This continued in 2017 and grew, helped in part by the massive 2.5 million engagements, as the platform achieved 6.2 million engagements on its videos, with each one averaging 59,945. Video drives over 90 percent of ATTN’s Facebook engagements and with numbers like that it’s easy to see why. They also launched a dedicated video channel this year, which drove 800,000 engagements in addition to those on the publisher’s main Facebook page.

These video-focused publishers have all succeeded in driving continual growth in August 2017 compared to the previous year. So what have they been doing to do that?

First of all, these publishers post a lot. They’re all well over 100 videos per month, which is a good metric to look at. But that’s not really something that’s changed a lot, nor can we really say it has definitely influenced engagement.

Nor has the content particularly changed for these publishers, as a cursory look at their top ten most engaged with videos shows. ATTN: has continued to focus on shareable social issues from politics and drug legalization to sexism in the workplace, while Mashable and Business Insider had success with general interest and technology stories in both 2016 and 2017.

What has changed across the board, however, is the length of the videos being produced.

Average Facebook Video Length

Contrary to what you might expect, the most engaged with videos across all three publications are actually getting longer. If we look at the top ten most engaged with videos across the three, the data is very revealing. Mashable has seen the mean length of its most engaged with videos almost double in length from 1:04 to 1:42, while Business Insider increased from 1:28 to 2:12 and ATTN: rose from 1:20 to 1:30. This shows that audiences are becoming more willing to engage with longer content, and that the content being made is beginning to reflect this. This of course has implications for the longer form content that is being planned for the new Watch platform.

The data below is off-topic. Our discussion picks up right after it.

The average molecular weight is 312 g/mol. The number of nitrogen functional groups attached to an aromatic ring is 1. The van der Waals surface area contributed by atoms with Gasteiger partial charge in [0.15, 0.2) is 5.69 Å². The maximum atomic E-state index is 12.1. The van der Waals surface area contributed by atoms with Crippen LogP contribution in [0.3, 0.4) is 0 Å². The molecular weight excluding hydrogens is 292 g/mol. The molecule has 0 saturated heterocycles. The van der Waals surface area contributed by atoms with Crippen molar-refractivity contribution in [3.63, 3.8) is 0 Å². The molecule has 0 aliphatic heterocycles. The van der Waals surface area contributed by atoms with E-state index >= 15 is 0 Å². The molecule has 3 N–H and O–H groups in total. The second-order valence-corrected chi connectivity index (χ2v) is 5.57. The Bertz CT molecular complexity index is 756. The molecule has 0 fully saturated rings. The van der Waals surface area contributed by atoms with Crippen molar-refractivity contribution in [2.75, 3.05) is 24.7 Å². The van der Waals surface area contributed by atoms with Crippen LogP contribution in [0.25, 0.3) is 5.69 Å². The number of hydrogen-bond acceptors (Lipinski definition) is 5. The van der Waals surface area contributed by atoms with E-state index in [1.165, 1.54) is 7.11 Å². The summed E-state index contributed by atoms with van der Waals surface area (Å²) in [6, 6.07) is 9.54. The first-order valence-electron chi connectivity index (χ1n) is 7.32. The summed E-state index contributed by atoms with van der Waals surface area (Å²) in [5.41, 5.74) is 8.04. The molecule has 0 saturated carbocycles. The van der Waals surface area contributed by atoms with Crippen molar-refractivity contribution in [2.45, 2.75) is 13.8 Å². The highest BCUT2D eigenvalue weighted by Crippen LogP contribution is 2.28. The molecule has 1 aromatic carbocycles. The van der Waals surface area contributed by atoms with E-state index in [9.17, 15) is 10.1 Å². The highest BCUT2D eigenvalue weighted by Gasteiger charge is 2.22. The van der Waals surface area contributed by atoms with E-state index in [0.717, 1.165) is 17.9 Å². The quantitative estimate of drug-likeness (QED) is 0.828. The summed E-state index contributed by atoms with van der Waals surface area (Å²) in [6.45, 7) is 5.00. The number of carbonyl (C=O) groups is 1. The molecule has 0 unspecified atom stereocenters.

Video-adjacent publishers

 

The Atlantic and Quartz are less focused on video. The Atlantic only posted a video every other day, and Quartz varied between one and three videos per day. Compare this with the video-focused publishers such as Mashable, who averaged between five and ten videos per day, and it becomes obvious that Atlantic Media, which owns Quartz and The Atlantic, has quite different priorities.

These publications tend to focus on the articles published on their websites, which drive most of the engagements on their respective Facebook pages. The Atlantic’s videos, for example, are often little more than an interview with the author of a particularly popular article in the magazine to take the viewer through their work.

This could all begin to change with Facebook Watch, however.

Facebook Videos Posted

Facebook Watch

 

It’s obvious from the data that audiences are getting more comfortable with watching longer content on Facebook.

From looking at the early videos posted by these publications on Watch, it seems they have noticed this too and are creating videos that last around the five minute mark. The Atlantic is experimenting with animation to add to their normal videos of a presenter talking directly to camera, and Business Insider is continuing their general interest success with shows such as The Great Cheese Hunt.

Watch looks set to help publishers break with the previously received wisdom of short, easily digestible videos, and it appears the media at large is already beginning to recognize that and react to it.